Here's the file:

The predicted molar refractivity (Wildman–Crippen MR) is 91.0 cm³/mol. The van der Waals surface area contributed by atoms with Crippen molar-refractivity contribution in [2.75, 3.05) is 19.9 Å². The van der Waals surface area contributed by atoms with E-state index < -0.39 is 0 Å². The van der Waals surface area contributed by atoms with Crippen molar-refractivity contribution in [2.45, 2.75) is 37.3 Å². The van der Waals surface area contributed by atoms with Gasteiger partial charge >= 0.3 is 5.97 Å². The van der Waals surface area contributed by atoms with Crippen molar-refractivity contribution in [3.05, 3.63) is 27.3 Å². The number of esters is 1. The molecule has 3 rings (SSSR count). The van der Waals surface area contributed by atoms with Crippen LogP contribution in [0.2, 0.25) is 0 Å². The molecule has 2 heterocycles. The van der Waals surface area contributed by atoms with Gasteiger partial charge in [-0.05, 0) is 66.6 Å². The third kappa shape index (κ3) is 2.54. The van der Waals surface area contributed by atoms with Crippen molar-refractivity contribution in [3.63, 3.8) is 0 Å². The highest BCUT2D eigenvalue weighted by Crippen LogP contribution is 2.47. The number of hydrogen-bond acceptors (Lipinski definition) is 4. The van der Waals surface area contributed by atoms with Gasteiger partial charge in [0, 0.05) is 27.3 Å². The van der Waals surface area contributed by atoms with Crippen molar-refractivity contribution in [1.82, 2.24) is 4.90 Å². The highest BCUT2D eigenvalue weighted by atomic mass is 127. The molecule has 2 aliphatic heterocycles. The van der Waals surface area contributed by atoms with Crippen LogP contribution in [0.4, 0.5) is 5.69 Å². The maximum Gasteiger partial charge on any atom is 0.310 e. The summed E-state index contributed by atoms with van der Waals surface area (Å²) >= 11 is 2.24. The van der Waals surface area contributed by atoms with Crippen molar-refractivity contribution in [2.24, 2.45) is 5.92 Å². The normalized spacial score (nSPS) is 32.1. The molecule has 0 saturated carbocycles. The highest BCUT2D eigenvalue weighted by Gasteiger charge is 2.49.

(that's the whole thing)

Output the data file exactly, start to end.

The predicted molar refractivity (Wildman–Crippen MR) is 91.0 cm³/mol. The van der Waals surface area contributed by atoms with Crippen molar-refractivity contribution in [2.75, 3.05) is 19.9 Å². The van der Waals surface area contributed by atoms with E-state index < -0.39 is 0 Å². The van der Waals surface area contributed by atoms with Crippen molar-refractivity contribution in [2.45, 2.75) is 37.3 Å². The van der Waals surface area contributed by atoms with Gasteiger partial charge >= 0.3 is 5.97 Å². The van der Waals surface area contributed by atoms with Crippen molar-refractivity contribution in [3.05, 3.63) is 27.3 Å². The number of esters is 1. The molecule has 3 rings (SSSR count). The van der Waals surface area contributed by atoms with Crippen LogP contribution in [0.2, 0.25) is 0 Å². The molecule has 2 heterocycles. The van der Waals surface area contributed by atoms with Gasteiger partial charge in [-0.05, 0) is 66.6 Å². The third kappa shape index (κ3) is 2.54. The van der Waals surface area contributed by atoms with Crippen molar-refractivity contribution in [3.63, 3.8) is 0 Å². The highest BCUT2D eigenvalue weighted by Crippen LogP contribution is 2.47. The number of hydrogen-bond acceptors (Lipinski definition) is 4. The van der Waals surface area contributed by atoms with Gasteiger partial charge in [0, 0.05) is 27.3 Å². The van der Waals surface area contributed by atoms with Crippen molar-refractivity contribution in [1.82, 2.24) is 4.90 Å². The highest BCUT2D eigenvalue weighted by atomic mass is 127. The molecule has 2 aliphatic heterocycles. The van der Waals surface area contributed by atoms with Crippen LogP contribution in [0.4, 0.5) is 5.69 Å². The maximum Gasteiger partial charge on any atom is 0.310 e. The summed E-state index contributed by atoms with van der Waals surface area (Å²) >= 11 is 2.24. The van der Waals surface area contributed by atoms with Crippen molar-refractivity contribution in [2.24, 2.45) is 5.92 Å². The normalized spacial score (nSPS) is 32.1. The molecule has 0 saturated carbocycles. The highest BCUT2D eigenvalue weighted by Gasteiger charge is 2.49.